[This is the headline over a report in today's edition of The Press and Journal, a daily newspaper circulating mainly in the North-East of Scotland. It reads in part:]
Justice for Megrahi group says verdict ‘fatally flawed’ and calls for ministers to re-examine trial evidence
The Scottish Government has been urged to launch an independent inquiry into the conviction of the Lockerbie bomber.
Campaigners have called on MSPs to put pressure on SNP ministers to re-examine the evidence presented at the trial of Abdelbaset Ali Mohmed al Megrahi at Camp Zeist in the Netherlands in 2001.
A group called Justice for Megrahi claims the verdict was “fatally flawed” and says a fresh probe is needed to establish who was really responsible for the atrocity.
Group member Dr Jim Swire said the Scottish Criminal Cases Review Commission had concluded that the Libyan’s trial may have been a miscarriage of justice.
The campaigner, whose 24-year-old daughter Flora was one of 270 people who died when Pan Am Flight 103 blew up and crashed into Lockerbie in 1988, said the verdict had damaged the reputation of Scotland’s justice system. (...)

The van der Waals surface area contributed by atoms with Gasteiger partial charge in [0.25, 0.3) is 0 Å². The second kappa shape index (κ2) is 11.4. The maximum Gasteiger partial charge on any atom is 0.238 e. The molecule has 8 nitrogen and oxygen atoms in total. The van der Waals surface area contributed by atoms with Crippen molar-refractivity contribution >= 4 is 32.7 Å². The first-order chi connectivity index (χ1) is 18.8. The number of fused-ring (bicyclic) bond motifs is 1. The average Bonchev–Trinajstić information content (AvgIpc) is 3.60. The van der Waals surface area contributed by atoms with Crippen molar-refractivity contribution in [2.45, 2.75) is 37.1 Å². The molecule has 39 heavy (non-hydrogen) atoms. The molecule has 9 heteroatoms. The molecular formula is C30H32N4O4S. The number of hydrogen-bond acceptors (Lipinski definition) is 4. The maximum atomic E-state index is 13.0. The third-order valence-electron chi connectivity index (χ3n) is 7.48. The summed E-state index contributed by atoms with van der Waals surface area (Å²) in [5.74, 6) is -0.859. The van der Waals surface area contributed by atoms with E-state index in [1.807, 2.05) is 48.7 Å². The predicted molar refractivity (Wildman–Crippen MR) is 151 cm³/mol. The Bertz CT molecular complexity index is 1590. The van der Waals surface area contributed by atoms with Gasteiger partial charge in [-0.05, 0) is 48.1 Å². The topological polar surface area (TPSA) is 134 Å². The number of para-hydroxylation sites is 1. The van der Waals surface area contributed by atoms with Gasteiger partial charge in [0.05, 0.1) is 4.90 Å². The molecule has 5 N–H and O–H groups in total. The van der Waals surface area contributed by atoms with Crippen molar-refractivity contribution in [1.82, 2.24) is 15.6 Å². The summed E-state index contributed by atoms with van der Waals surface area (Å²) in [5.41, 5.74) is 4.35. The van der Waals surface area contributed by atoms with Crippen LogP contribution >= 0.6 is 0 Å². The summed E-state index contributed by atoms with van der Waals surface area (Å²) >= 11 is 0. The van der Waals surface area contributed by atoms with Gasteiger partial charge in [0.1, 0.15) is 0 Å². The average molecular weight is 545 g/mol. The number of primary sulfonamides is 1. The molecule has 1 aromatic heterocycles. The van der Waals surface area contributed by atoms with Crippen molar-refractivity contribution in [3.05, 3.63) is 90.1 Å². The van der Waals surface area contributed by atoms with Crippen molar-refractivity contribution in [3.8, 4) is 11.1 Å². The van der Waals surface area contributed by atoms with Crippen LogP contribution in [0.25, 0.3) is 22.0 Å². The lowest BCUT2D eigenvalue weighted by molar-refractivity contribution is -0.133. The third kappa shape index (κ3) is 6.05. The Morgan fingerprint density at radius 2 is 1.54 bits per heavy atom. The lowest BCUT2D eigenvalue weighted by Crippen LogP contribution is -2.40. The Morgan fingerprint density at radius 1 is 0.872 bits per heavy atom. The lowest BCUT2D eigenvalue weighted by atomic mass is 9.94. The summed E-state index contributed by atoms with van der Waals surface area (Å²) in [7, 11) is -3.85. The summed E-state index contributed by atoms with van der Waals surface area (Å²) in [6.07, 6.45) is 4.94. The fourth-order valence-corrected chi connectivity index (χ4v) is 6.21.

Mr Swire said the group had lodged a petition at Holyrood calling for action because the UK and Scottish governments had been playing a “macabre game of ping-pong” over who was responsible for addressing claims Megrahi was wrongly convicted.
Mr Swire, who visited Mr Megrahi in Libya last month, said: “Almost everyone who has looked at the evidence has come to the conclusion it was fatally flawed.
“Megrahi was allowed to start a second appeal but when he saw a chance to get home to his family to die he decided to withdraw it.
“I understand why he did it, but it has left Scotland in a very difficult position.
“The justice system is regarded with scorn in many countries because there is a view that it is available to manipulation. We should be demanding this verdict is reviewed so we can start to recover the reputation of the justice system.”
The Scottish Government said it did not doubt the safety of Megrahi’s conviction but understood that others did.
A spokesman said ministers would be happy to co-operate fully with any inquiry but they were not in a position to order a probe because several countries had an interest.
“The questions to be asked and answered in any such inquiry would be beyond the jurisdiction of Scots Law and the remit of the government,” he said. “Such an inquiry would therefore need to be initiated by those with the required power and authority to deal with an issue, international in its nature.”
Holyrood’s public petitions committee is expected to discuss the issue next month.
[The petition remains open for signature until 28 October.]